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Addison admiration Allan Ramsay ancient antiquity appeared bard beauty blank verse Canto Castle Castle of Indolence Castle of Otranto cents chivalry Classic Classicists contemporary critical Croxall death Edited by Professor Elegy English literature English poetry Essay Fairy Queen fashion Fingal fond Gosse Gothic Gray Gray's heroic couplet Horace imagination imitation of Spenser influence interesting Johnson Joseph Warton letter literary Macpherson mailing price Mallet Mason melancholy Milton Miscellany nature old ballads old English old English poetry original Ossian Percy Percy's pieces poem poet poetic Pope Pope's popular preface printed Prior prose published Ramsay Ramsay's Reliques remarks revival riming Romantic movement Romantic poetry Romanticism Romanticists Runic satire says Shakspere Shenstone shows significance simply songs sonnet Spenser Spenserian imitations Spenserian stanza spirit style taste Thomas Warton Thomson thought translation versification volume Walpole wild William and Margaret words writing written wrote
Page 164 - On a rock, whose haughty brow Frowns o'er old Conway's foaming flood, Robed in the sable garb of woe, With haggard eyes the poet stood; (Loose his beard and hoary hair Streamed like a meteor to the troubled air;) And with a master's hand and prophet's fire Struck the deep sorrows of his lyre: 'Hark, how each giant oak and desert cave Sighs to the torrent's awful voice beneath!
Page 120 - D'URFEY'S (" Tom") WIT AND MIRTH ; or, PILLS TO PURGE MELANCHOLY. Being a Collection of the best Merry Ballads and Songs, Old and New. Fitted to all Humours, having each their proper Tune for either Voice or Instrument ; most of the Songs being new set.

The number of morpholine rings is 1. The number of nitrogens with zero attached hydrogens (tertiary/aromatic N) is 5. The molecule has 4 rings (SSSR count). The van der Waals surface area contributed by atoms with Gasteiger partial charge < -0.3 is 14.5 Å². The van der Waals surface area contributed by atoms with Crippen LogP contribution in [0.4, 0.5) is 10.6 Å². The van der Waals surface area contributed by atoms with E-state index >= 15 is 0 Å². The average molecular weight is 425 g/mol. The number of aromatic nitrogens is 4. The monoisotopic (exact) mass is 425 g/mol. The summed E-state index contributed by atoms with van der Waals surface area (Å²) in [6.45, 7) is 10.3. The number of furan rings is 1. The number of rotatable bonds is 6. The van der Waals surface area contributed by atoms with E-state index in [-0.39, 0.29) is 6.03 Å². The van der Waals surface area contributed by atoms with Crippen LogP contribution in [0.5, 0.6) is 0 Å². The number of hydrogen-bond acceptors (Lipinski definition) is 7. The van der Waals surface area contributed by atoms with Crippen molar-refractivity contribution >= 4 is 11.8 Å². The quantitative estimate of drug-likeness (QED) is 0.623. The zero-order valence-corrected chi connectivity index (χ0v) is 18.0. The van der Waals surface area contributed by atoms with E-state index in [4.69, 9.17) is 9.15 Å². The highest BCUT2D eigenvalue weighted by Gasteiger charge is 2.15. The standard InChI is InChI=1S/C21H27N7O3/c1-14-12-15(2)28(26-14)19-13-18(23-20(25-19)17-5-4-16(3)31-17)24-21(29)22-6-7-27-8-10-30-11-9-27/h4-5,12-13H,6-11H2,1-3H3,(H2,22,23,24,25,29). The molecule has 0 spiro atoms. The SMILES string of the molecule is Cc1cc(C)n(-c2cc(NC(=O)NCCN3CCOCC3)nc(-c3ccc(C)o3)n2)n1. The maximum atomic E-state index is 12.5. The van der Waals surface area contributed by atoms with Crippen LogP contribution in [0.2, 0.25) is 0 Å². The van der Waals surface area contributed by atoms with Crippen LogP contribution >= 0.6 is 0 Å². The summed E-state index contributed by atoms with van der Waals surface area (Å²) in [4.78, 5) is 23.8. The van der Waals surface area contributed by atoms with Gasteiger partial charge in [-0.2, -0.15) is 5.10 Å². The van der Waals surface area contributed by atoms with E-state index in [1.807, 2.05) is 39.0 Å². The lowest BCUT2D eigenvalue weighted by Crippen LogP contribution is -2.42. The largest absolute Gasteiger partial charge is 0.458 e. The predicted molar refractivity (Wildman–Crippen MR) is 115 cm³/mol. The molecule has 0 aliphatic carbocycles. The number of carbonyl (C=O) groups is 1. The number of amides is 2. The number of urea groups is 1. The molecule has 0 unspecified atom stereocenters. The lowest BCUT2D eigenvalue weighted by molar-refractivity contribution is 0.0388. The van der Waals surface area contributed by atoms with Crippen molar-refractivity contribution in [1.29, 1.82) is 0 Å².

Page 164 - Now fades the glimmering landscape on the sight, And all the air a solemn stillness holds, Save where the beetle wheels his droning flight, And drowsy tinklings lull the distant folds : Save that, from yonder ivy-mantled tower, The moping owl does to the moon complain, Of such as, wandering near her secret bower, Molest her ancient solitary reign.
Page 179 - When it was grown to dark midnight, And all were fast asleep, In came Margaret's grimly ghost, And stood at William's feet.
Page 164 - Where each old poetic mountain Inspiration breathed around : Every shade and hallow'd fountain Murmur'd deep a solemn sound : Till the sad Nine- in Greece's evil hour, Left their Parnassus for the Latian plains.
Page 169 - Borrodale, with that turbulent chaos of mountain behind mountain, rolled in confusion; beneath you, and stretching far away to the right, the shining purity of the Lake, just ruffled by the breeze, enough to shew it is alive, reflecting rocks, woods, fields, and inverted tops of mountains, with the white buildings of Keswick, Crosthwait church, and Skiddaw for a background at a distance.
Page 106 - I waked one morning in the beginning of last June from a dream, of which all I could recover was, that I had thought myself in an ancient castle (a very natural dream for a head filled like mine with Gothic story) and that on the uppermost bannister of a great staircase I saw a gigantic hand in armour.
Page 165 - Ere the ruddy sun be set, Pikes must shiver, javelins sing, Blade with clattering buckler meet, Hauberk crash, and helmet ring. (Weave the crimson web of war) Let us go, and let us fly, Where our Friends the conflict share, Where they triumph, where they die. As the paths of fate we tread, Wading thro' th' ensanguin'd field : Gondula, and Geira, spread O'er the youthful King your shield.